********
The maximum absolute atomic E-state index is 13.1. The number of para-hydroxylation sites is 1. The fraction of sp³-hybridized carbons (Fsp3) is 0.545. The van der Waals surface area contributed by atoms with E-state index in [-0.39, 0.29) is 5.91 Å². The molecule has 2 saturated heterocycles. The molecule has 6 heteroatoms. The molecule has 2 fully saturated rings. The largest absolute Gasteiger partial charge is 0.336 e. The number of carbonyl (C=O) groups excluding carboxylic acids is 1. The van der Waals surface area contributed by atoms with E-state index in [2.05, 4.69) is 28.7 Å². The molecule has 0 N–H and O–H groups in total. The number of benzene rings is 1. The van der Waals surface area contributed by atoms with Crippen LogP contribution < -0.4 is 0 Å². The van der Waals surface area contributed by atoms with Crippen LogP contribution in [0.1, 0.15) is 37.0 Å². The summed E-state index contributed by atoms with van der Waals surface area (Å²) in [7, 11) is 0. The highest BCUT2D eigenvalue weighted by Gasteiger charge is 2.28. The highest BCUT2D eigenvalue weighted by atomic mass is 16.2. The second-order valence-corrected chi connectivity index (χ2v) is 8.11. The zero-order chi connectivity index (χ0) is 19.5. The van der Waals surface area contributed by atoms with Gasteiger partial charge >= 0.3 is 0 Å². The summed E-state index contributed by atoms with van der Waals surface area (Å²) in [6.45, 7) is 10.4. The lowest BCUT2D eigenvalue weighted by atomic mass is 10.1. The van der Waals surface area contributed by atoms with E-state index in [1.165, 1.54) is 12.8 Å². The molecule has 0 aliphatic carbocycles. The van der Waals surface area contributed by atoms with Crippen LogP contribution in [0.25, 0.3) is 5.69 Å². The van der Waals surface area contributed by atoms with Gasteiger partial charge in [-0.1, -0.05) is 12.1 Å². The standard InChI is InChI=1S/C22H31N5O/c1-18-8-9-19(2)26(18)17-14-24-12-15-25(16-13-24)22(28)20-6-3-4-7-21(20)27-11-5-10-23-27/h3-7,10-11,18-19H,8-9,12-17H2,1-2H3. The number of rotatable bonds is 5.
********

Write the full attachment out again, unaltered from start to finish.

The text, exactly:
The maximum absolute atomic E-state index is 13.1. The number of para-hydroxylation sites is 1. The fraction of sp³-hybridized carbons (Fsp3) is 0.545. The van der Waals surface area contributed by atoms with E-state index in [-0.39, 0.29) is 5.91 Å². The molecule has 2 saturated heterocycles. The molecule has 6 heteroatoms. The molecule has 2 fully saturated rings. The largest absolute Gasteiger partial charge is 0.336 e. The number of carbonyl (C=O) groups excluding carboxylic acids is 1. The van der Waals surface area contributed by atoms with E-state index in [2.05, 4.69) is 28.7 Å². The molecule has 0 N–H and O–H groups in total. The number of benzene rings is 1. The van der Waals surface area contributed by atoms with Crippen LogP contribution < -0.4 is 0 Å². The van der Waals surface area contributed by atoms with Crippen LogP contribution in [0.1, 0.15) is 37.0 Å². The summed E-state index contributed by atoms with van der Waals surface area (Å²) in [7, 11) is 0. The highest BCUT2D eigenvalue weighted by Gasteiger charge is 2.28. The highest BCUT2D eigenvalue weighted by atomic mass is 16.2. The second-order valence-corrected chi connectivity index (χ2v) is 8.11. The zero-order chi connectivity index (χ0) is 19.5. The van der Waals surface area contributed by atoms with Gasteiger partial charge >= 0.3 is 0 Å². The summed E-state index contributed by atoms with van der Waals surface area (Å²) in [6.45, 7) is 10.4. The lowest BCUT2D eigenvalue weighted by atomic mass is 10.1. The van der Waals surface area contributed by atoms with E-state index in [1.165, 1.54) is 12.8 Å². The molecule has 0 aliphatic carbocycles. The van der Waals surface area contributed by atoms with Crippen LogP contribution in [0.25, 0.3) is 5.69 Å². The van der Waals surface area contributed by atoms with Gasteiger partial charge in [-0.1, -0.05) is 12.1 Å². The standard InChI is InChI=1S/C22H31N5O/c1-18-8-9-19(2)26(18)17-14-24-12-15-25(16-13-24)22(28)20-6-3-4-7-21(20)27-11-5-10-23-27/h3-7,10-11,18-19H,8-9,12-17H2,1-2H3. The number of rotatable bonds is 5.